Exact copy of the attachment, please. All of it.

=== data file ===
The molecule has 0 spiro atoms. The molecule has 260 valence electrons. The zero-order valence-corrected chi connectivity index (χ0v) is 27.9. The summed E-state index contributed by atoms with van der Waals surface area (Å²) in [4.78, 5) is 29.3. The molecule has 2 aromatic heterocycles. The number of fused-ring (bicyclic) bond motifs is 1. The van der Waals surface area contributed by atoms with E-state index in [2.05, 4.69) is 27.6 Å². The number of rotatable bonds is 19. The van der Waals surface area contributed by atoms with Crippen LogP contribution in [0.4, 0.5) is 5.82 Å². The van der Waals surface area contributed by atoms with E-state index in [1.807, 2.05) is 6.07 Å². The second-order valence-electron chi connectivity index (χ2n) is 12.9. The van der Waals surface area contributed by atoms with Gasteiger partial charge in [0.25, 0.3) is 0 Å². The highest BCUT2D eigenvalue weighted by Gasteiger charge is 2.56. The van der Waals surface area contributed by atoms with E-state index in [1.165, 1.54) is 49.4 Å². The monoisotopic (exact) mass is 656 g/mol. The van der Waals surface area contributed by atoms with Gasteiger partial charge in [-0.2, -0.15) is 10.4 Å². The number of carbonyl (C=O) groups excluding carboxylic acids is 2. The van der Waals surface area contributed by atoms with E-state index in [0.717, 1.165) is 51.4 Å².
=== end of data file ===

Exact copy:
The molecule has 0 spiro atoms. The molecule has 260 valence electrons. The zero-order valence-corrected chi connectivity index (χ0v) is 27.9. The summed E-state index contributed by atoms with van der Waals surface area (Å²) in [4.78, 5) is 29.3. The molecule has 2 aromatic heterocycles. The number of fused-ring (bicyclic) bond motifs is 1. The van der Waals surface area contributed by atoms with E-state index in [2.05, 4.69) is 27.6 Å². The number of rotatable bonds is 19. The van der Waals surface area contributed by atoms with Crippen LogP contribution in [0.4, 0.5) is 5.82 Å². The van der Waals surface area contributed by atoms with E-state index in [1.807, 2.05) is 6.07 Å². The second-order valence-electron chi connectivity index (χ2n) is 12.9. The van der Waals surface area contributed by atoms with Gasteiger partial charge in [0.25, 0.3) is 0 Å². The highest BCUT2D eigenvalue weighted by Gasteiger charge is 2.56. The van der Waals surface area contributed by atoms with E-state index in [1.165, 1.54) is 49.4 Å². The monoisotopic (exact) mass is 656 g/mol. The van der Waals surface area contributed by atoms with Gasteiger partial charge in [-0.2, -0.15) is 10.4 Å². The number of carbonyl (C=O) groups excluding carboxylic acids is 2. The van der Waals surface area contributed by atoms with E-state index in [0.717, 1.165) is 51.4 Å².